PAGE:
Dr Megan Cavell

Dr Megan Cavell

Department of English Literature
Birmingham Fellow

Contact details

University of Birmingham
B15 2TT

I work on a wide range of topics in medieval studies, from Old and early Middle English and Latin languages and literature to gender, material culture, monstrosity, and animal studies/ecocriticism. My current research project focuses on predators and inter-species conflict in pre- and post-Conquest England.


  • BA in English Language and Literature, University of Western Ontario
  • MA in Medieval Studies, University of Toronto
  • PhD in Anglo-Saxon, Norse and Celtic, University of Cambridge


After undertaking a BA and MA in Canada, I completed my PhD at the University of Cambridge in 2012. I then took up a Postdoctoral Fellowship at the University of Toronto (2012-2014) and a Junior Research Fellowship at Durham University (2014-2016). I joined the Department of English Literature here at Birmingham in 2017, after lecturing in the Faculty of English at the University of Oxford (2016-2017).


  • Popular Fiction before the Novel
  • The Canterbury Tales
  • Writing Medieval Communities: Regions and Nations (PG) 

Postgraduate supervision

I welcome supervision enquiries from postgraduate students working on Old English and comparative literature (especially poetry), gender, monstrosity, and medieval animal studies/ecocriticism.


My research has focused on literary representations of material culture, constructed objects and textiles, as well as theoretical approaches to non-human animals and the natural world. My first book, Weaving Words and Binding Bodies: The Poetics of Human Experience in Old English Literature, explored the Anglo-Saxon literary fascination with constructive processes and constrictive practices, emphasising the ways in which Old English texts depict everything from material objects and human/animal bodies to abstract concepts as shaped things.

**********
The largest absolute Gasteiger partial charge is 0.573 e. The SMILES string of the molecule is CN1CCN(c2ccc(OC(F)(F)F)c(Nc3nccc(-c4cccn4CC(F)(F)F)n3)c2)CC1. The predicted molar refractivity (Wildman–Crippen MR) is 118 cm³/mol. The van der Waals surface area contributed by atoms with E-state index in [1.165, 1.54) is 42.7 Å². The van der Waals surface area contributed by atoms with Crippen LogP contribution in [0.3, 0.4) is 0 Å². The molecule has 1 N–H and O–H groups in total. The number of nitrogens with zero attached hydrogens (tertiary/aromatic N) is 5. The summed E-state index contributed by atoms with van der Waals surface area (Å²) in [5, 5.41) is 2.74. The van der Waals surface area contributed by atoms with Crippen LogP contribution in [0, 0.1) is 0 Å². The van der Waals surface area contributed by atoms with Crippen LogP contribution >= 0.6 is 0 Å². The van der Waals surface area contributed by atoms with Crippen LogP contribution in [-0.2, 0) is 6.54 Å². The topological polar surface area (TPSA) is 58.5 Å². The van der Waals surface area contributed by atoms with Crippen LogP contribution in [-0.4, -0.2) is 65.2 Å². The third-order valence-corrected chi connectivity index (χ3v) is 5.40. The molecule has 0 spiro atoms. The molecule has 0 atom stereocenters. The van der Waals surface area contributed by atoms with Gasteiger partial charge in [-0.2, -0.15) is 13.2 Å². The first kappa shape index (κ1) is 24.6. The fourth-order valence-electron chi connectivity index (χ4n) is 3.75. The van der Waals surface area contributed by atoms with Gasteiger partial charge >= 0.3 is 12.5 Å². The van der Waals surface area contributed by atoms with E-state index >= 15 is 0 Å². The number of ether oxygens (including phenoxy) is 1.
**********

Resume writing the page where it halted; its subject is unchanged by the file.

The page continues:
My current interdisciplinary animal studies project, provisionally entitled Fearing the Beast: Animal Identities in Early and High Medieval England, examines the disregarded histories of non-human animals. By engaging with written, visual and material sources, it will explore how medieval writers depicted predatory encounters between a range of human and non-human species, from spiders to wolves. Exploring issues of fear and inter-species conflict, this study is particularly timely given debates over the reintroduction of predator species across Europe.

Other activities

I am the co-founder and editor-in-chief of The Riddle Ages: An Anglo-Saxon Riddle Blog, whose aim is to provide open-access translations and commentaries of the Exeter Book riddles for an audience of students and interested members of the public. The blog sponsors and I co-organise annual sessions on Anglo-Saxon riddles with Jennifer Neville (RHUL) at the International Medieval Congress in Leeds.

I also co-organise the Anglo-Saxonist Mentoring Initiative (ASMI) with Mary Kate Hurley (Ohio State), Damian Fleming (Indiana/Purdue, Fort Wayne) and Peter Darby (Nottingham). 




  • ‘Arachnophobia and Early English Literature’, New Medieval Literatures 18 (2018): 1-43
  • ‘The Igil and Exeter Book Riddle 15’, Notes & Queries 64.2 (2017): 206-10
  • Powerful Patens in the Anglo-Saxon Medical Tradition and Exeter Book Riddle 48’, Neophilologus 101 (2017): 129-38 
  • ‘Sails, Veils and Tents: The Segl and Tabernacle of Old English Christ III and Exodus’, Medieval Clothing and Textiles 12 (2016): 27-39
  • ‘Formulaic Friþuwebban: Re-examining Peace-weaving in the Light of Old English Poetics’, Journal of English and Germanic Philology 114 (2015): 355-72
  • ‘The Binding of Religious Heroes in Andreas and The Hêliand’, English Studies 96 (2015): 507-24
  • ‘Constructing the Monstrous Body in Beowulf’, Anglo-Saxon England 43 (2014): 155-81
  • ‘Sounding the Horn in Exeter Book Riddle 14’, The Explicator 72 (2014): 324-7
  • Old English ‘Wundenlocc’ Hair in Context’, Medium Ævum 82 (2013): 119-25 
  • Looming Danger and Dangerous Looms: Violence and Weaving in Exeter Book Riddle 56’, Leeds Studies in English 42 (2011): 29-42 

Book Chapters

  • ‘A Poetics of Empathy?: Non-human Experience in the Anglo-Saxon Bovine Riddles’, in Medieval Ecocriticisms, ed. Heide Estes (forthcoming)
  • ‘What a Bloody Mess!: Textile Production and Violence in Early English and Scandinavian Literature’, in Representing Women Warriors and Female Aggression in the Middle Ages, eds. Tracey-Anne Cooper and Christine Senecal (forthcoming)